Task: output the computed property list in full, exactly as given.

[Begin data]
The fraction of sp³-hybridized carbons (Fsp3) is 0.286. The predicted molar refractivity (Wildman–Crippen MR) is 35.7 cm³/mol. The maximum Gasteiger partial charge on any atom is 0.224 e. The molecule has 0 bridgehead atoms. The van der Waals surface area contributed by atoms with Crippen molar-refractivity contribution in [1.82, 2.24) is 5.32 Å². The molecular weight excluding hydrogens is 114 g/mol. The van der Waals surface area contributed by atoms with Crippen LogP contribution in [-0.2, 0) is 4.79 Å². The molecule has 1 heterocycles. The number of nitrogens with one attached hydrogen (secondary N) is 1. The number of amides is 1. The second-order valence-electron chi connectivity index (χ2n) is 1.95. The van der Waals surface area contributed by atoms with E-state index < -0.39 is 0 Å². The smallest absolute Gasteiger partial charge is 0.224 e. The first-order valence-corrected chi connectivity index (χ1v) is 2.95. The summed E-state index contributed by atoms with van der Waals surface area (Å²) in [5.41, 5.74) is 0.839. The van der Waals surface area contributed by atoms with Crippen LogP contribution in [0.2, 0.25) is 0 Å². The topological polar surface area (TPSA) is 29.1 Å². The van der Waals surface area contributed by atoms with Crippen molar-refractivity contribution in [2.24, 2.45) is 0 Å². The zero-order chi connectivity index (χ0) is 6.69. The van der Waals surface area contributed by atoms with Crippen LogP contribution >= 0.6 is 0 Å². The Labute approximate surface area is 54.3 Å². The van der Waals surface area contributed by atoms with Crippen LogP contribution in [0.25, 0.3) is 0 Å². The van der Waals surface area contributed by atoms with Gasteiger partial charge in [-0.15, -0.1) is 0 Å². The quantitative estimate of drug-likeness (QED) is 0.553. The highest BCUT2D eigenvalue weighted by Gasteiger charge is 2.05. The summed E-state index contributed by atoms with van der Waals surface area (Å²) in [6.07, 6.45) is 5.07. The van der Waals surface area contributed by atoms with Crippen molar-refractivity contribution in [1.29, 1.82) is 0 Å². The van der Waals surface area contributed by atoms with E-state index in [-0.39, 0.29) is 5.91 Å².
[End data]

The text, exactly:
The fraction of sp³-hybridized carbons (Fsp3) is 0.286. The predicted molar refractivity (Wildman–Crippen MR) is 35.7 cm³/mol. The maximum Gasteiger partial charge on any atom is 0.224 e. The molecule has 0 bridgehead atoms. The van der Waals surface area contributed by atoms with Crippen molar-refractivity contribution in [1.82, 2.24) is 5.32 Å². The molecular weight excluding hydrogens is 114 g/mol. The van der Waals surface area contributed by atoms with Crippen LogP contribution in [-0.2, 0) is 4.79 Å². The molecule has 1 heterocycles. The number of nitrogens with one attached hydrogen (secondary N) is 1. The number of amides is 1. The second-order valence-electron chi connectivity index (χ2n) is 1.95. The van der Waals surface area contributed by atoms with E-state index < -0.39 is 0 Å². The smallest absolute Gasteiger partial charge is 0.224 e. The first-order valence-corrected chi connectivity index (χ1v) is 2.95. The summed E-state index contributed by atoms with van der Waals surface area (Å²) in [5.41, 5.74) is 0.839. The van der Waals surface area contributed by atoms with Crippen LogP contribution in [0.2, 0.25) is 0 Å². The topological polar surface area (TPSA) is 29.1 Å². The van der Waals surface area contributed by atoms with Crippen molar-refractivity contribution in [2.24, 2.45) is 0 Å². The zero-order chi connectivity index (χ0) is 6.69. The van der Waals surface area contributed by atoms with Crippen LogP contribution >= 0.6 is 0 Å². The Labute approximate surface area is 54.3 Å². The van der Waals surface area contributed by atoms with Crippen LogP contribution in [0.25, 0.3) is 0 Å². The van der Waals surface area contributed by atoms with Gasteiger partial charge in [-0.15, -0.1) is 0 Å². The quantitative estimate of drug-likeness (QED) is 0.553. The highest BCUT2D eigenvalue weighted by Gasteiger charge is 2.05. The summed E-state index contributed by atoms with van der Waals surface area (Å²) in [6.07, 6.45) is 5.07. The van der Waals surface area contributed by atoms with Crippen molar-refractivity contribution in [1.29, 1.82) is 0 Å². The van der Waals surface area contributed by atoms with E-state index in [-0.39, 0.29) is 5.91 Å².